Burn-out seems to be a common ailment among emergency care doctors, as one in two suffer from it reports a survey of French physicians, published online in Emergency Medicine Journal.
The tension between home and working life and poor teamwork are key factors, the findings suggest.
Some 3000 salaried doctors completed an online survey, designed to assess working conditions, job satisfaction, and health and wellbeing, using a five point scale for more than 250 questions.
Of these, 538 were emergency care specialists, and of the remainder, just under 2000 were randomly selected to match the age, gender, and regional profile of France's physicians and their distribution by specialty, so as to provide a representative sample.
The specialties represented included intensive care and anaesthetics, medicine, surgery, psychiatry, geriatric medicine, radiology, preventive medicine and pharmacy.
The responses showed that the prevalence of burn-out was high, with one in two (51.5%) emergency care doctors identified as having this, compared with more than four out of 10 of the representative sample.
Poor work-life balance and dysfunctional teams were most strongly associated with burn-out, both of which were more common among emergency care doctors than other types of medical practitioner.
There were fewer women among the emergency care respondents, and they were also younger, than the doctors in the representative sample. But more of the women doctors were burnt-out than the men.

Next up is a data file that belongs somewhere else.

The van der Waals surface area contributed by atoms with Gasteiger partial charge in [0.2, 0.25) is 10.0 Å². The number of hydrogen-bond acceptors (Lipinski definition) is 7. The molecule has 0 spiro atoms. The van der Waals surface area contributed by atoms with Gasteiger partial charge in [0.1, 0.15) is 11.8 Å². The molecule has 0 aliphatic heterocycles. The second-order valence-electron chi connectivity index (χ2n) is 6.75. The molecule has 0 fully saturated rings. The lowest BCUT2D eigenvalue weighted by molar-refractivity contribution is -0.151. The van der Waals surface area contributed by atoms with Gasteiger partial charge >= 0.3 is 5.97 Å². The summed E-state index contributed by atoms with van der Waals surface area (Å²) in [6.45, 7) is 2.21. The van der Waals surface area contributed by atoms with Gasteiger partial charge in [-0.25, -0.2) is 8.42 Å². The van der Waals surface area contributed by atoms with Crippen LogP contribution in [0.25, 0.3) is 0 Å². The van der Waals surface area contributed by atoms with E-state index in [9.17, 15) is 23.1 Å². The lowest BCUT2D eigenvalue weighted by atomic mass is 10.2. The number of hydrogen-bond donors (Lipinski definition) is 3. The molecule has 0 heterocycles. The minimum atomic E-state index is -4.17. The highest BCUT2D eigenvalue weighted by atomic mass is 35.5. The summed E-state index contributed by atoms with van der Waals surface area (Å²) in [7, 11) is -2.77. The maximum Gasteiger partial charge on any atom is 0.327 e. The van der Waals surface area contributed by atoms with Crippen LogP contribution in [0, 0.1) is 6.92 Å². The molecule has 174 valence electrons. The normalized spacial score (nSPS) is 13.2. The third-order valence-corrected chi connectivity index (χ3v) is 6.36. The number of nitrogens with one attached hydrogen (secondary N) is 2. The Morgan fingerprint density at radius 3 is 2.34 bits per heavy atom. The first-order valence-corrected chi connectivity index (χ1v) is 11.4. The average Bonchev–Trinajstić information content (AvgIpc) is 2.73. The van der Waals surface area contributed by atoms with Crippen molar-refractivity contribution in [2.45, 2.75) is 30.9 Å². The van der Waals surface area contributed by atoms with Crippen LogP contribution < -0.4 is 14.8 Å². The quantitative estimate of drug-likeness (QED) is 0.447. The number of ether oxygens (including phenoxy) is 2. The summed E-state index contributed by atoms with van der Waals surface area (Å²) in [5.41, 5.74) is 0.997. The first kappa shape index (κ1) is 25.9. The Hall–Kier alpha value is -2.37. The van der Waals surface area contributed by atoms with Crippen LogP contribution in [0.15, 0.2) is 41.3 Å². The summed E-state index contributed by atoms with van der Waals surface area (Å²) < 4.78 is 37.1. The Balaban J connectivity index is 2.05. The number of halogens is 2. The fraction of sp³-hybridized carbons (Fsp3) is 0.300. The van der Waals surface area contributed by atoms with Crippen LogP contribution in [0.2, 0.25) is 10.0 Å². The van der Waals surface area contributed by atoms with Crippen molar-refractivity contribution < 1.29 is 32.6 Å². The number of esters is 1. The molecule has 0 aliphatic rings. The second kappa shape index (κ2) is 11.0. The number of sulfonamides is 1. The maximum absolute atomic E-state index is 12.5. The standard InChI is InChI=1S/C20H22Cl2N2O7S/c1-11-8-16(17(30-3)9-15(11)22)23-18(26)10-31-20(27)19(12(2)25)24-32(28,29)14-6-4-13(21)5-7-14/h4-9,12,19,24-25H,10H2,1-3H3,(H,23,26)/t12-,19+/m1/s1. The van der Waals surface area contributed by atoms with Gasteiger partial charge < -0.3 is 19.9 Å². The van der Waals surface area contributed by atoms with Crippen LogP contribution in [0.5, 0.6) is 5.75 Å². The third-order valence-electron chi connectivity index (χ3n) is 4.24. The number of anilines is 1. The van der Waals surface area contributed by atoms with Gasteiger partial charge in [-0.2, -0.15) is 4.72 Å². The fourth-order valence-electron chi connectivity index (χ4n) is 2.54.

The tension between home and working life was more than four times as likely to feature in the responses of burnt-out physicians, but it was more than six times as likely to be a factor for emergency care doctors who were burnt-out. And the greater the tension, the greater was the degree of burn-out.
Similarly, poor teamwork more than doubled the risk of burn-out among the representative sample, but it increased this risk more than fivefold among emergency care doctors.
Burnt-out emergency care doctors tended to have a less active social life, to smoke more, eat a less healthy diet and to skip meals during the day more than the sample. Higher burn-out scores were also associated with less time for continuing professional development.
The results showed that 17% of the sample intended to leave medicine, rising to more than one in five of emergency care doctors (over 21%).
Burn-out more than doubled the risk of wanting to leave the profession altogether, while dysfunctional teams more or less quadrupled it.